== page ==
The red squirrel is native to the UK but has declined drastically in recent years. It is generally around 40cm long, though the tails take up around half this length. Their diet tends to consist of nuts, fruit, funghi, seeds and tree shoots.
A recent survey carried out by scientists from Edinburgh University on the Isle of Arran has discovered that their red squirrel population is "fit and healthy". That can only be good news for the species who have suffered terribly from disease (notably squirrelpox – a virus carried by grey squirrels which is frequently fatal for reds) and from the influx of grey squirrels in the 19th century.
There are 19 areas in Scotland where no grey squirrels live, and where the red squirrels are thriving – these are known as red stronghold sites. In Perth and Kinross, red squirrels are being sighted more regularly owing to a local cull of greys, with five sightings being reported in Perth itself. The 2013 red squirrel population in Scotland was estimated at around 121,000.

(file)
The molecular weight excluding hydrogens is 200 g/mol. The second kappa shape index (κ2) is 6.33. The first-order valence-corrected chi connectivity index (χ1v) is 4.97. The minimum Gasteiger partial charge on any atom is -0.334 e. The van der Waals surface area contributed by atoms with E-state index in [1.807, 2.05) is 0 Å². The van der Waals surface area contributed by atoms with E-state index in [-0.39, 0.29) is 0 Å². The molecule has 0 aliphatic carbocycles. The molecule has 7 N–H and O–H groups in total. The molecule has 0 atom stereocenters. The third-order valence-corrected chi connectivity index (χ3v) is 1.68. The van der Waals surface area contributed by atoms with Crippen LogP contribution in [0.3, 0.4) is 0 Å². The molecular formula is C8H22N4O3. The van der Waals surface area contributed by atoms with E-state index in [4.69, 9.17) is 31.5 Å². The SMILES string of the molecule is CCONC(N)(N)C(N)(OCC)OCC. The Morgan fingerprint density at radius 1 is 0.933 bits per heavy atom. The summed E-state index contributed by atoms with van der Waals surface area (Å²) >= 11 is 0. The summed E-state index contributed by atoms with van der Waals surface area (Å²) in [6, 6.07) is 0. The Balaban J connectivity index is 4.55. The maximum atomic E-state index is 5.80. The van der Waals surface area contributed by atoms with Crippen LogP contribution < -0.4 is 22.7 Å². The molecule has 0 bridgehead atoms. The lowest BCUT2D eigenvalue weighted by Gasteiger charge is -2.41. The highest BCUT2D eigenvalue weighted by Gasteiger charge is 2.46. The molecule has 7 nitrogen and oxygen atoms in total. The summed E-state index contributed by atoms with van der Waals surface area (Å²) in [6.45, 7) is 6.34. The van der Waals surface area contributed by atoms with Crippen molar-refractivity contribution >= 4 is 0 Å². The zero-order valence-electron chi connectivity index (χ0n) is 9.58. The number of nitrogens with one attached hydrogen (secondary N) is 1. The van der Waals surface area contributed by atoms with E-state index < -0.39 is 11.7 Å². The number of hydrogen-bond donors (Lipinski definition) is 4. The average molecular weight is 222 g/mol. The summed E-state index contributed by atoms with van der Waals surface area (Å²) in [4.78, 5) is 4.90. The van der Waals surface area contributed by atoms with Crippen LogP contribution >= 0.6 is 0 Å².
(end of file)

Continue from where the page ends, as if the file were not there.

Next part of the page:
The researchers examined over twenty squirrels in 2013, and examined sixteen who had been killed accidentally by cars.
Visitors will find red squirrels all over the island of Arran. They are most easily spotted in both coniferous and deciduous wooded areas. Brodick Castle's estate, the Brodick Country Park has a particularly healthy and visible population.
Anywhere on Arran would be a wonderful location for an island visit, taking in historic buildings, walking and unsurpassed nature. We have a wide variety of accommodation which will suit all tastes and budgets – see our listings below. Or visitors may find that the close proximity to Glasgow makes Arran a wonderful location for a short break within a longer tour of Scotland.